All indications are that this unmitigated brutality persists to the present day, both in the form of crackdowns on the public expression of dissent and in the form of law enforcement and judicial practices that reinforce a culture of terror. Less than two months into 2021, it was reported that Iran had executed at least 60 individuals, and this week there was news of regime authorities once again panicking in the face of domestic unrest and opening fire on unarmed demonstrators, whose activity had been sparked this time by Tehran’s deliberate effort to destroy the livelihoods of severely impoverished porters in the border province of Sistan and Baluchistan.
According to the MEK, after only one day of clashes between the IRGC and that province’s residents, at least 40 civilians were killed and 100 were injured. Those numbers are all but certain to grow, and if the Europe-Iran Business Forum goes forward as planned it will do so in the immediate aftermath of this latest round of Iranian human rights violations.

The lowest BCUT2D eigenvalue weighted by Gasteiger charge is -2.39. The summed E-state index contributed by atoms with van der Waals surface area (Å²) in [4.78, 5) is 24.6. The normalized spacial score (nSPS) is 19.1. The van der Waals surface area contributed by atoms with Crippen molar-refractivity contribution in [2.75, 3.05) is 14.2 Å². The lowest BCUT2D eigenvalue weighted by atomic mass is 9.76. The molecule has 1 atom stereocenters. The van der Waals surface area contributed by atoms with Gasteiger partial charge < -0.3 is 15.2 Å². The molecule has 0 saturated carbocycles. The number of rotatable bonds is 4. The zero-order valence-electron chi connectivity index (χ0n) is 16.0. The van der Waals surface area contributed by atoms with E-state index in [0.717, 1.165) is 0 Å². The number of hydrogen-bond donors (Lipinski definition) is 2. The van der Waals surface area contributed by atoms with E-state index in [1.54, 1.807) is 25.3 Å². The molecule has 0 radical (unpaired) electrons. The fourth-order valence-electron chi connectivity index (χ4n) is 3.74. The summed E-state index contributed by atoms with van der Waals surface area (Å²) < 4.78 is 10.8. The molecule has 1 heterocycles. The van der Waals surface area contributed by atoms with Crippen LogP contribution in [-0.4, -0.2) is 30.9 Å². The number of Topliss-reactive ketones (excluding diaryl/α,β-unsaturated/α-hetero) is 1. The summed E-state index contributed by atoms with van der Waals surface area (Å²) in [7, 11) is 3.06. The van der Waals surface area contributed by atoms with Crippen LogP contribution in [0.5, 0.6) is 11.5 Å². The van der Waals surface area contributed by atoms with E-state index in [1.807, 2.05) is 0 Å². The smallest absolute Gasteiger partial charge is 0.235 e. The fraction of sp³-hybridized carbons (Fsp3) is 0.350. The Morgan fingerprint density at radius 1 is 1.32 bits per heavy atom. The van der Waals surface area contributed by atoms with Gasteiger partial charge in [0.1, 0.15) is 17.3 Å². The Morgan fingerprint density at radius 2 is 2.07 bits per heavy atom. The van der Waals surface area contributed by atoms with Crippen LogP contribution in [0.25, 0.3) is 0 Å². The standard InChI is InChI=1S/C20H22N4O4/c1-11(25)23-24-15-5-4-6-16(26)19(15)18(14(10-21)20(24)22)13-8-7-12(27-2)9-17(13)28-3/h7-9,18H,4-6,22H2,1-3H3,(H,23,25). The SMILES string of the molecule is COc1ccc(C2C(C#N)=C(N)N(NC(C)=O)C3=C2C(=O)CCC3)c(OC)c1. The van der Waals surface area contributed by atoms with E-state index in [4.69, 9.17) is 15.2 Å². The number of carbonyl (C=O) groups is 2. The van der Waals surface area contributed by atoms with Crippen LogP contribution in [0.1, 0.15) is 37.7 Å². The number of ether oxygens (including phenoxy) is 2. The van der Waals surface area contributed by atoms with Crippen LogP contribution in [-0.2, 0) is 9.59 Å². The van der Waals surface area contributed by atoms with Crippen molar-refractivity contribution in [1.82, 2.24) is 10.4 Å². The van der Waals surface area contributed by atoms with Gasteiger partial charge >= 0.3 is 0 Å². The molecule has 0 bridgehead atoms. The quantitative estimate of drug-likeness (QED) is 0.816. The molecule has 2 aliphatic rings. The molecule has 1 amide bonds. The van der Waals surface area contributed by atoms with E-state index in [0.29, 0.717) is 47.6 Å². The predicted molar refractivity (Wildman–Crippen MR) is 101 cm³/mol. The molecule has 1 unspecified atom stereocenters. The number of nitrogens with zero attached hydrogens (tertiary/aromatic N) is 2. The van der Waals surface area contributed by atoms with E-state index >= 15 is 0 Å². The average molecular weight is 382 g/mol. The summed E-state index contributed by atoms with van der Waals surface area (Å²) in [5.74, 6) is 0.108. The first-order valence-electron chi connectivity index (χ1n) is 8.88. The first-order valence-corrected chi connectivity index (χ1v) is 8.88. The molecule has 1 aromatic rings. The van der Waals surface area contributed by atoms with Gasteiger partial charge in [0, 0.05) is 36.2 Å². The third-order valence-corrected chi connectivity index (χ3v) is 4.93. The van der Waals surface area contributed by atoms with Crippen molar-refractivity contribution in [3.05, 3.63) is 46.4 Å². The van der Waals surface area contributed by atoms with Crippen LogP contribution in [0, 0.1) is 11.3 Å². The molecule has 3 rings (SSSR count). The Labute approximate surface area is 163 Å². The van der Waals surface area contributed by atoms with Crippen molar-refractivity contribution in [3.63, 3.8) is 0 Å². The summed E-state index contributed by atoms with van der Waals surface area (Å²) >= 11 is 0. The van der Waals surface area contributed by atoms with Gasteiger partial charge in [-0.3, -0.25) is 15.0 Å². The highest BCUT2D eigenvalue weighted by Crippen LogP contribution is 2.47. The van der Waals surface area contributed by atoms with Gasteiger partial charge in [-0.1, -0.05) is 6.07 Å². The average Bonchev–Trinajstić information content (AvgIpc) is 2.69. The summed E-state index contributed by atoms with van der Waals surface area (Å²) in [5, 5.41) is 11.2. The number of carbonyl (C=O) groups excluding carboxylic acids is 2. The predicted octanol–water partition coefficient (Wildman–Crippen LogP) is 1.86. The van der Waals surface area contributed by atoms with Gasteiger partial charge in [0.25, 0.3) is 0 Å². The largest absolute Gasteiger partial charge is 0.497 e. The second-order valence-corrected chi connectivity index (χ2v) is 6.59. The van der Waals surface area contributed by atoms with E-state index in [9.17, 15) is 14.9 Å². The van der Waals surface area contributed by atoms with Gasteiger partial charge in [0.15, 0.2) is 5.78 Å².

Tehran cannot realistically be expected to respond to this with anything other than renewed confidence in its own impunity. Regardless of the Forum’s actual outcome, it will surely signal that the EU is willing to overlook anything Iran does as long as extensive international attention doesn’t threaten to embarrass European officials personally. In the near term, that message is sure to fuel ongoing human rights abuses in Iran. And in the long run, the regime will surely try to export those abuses to Europe once again.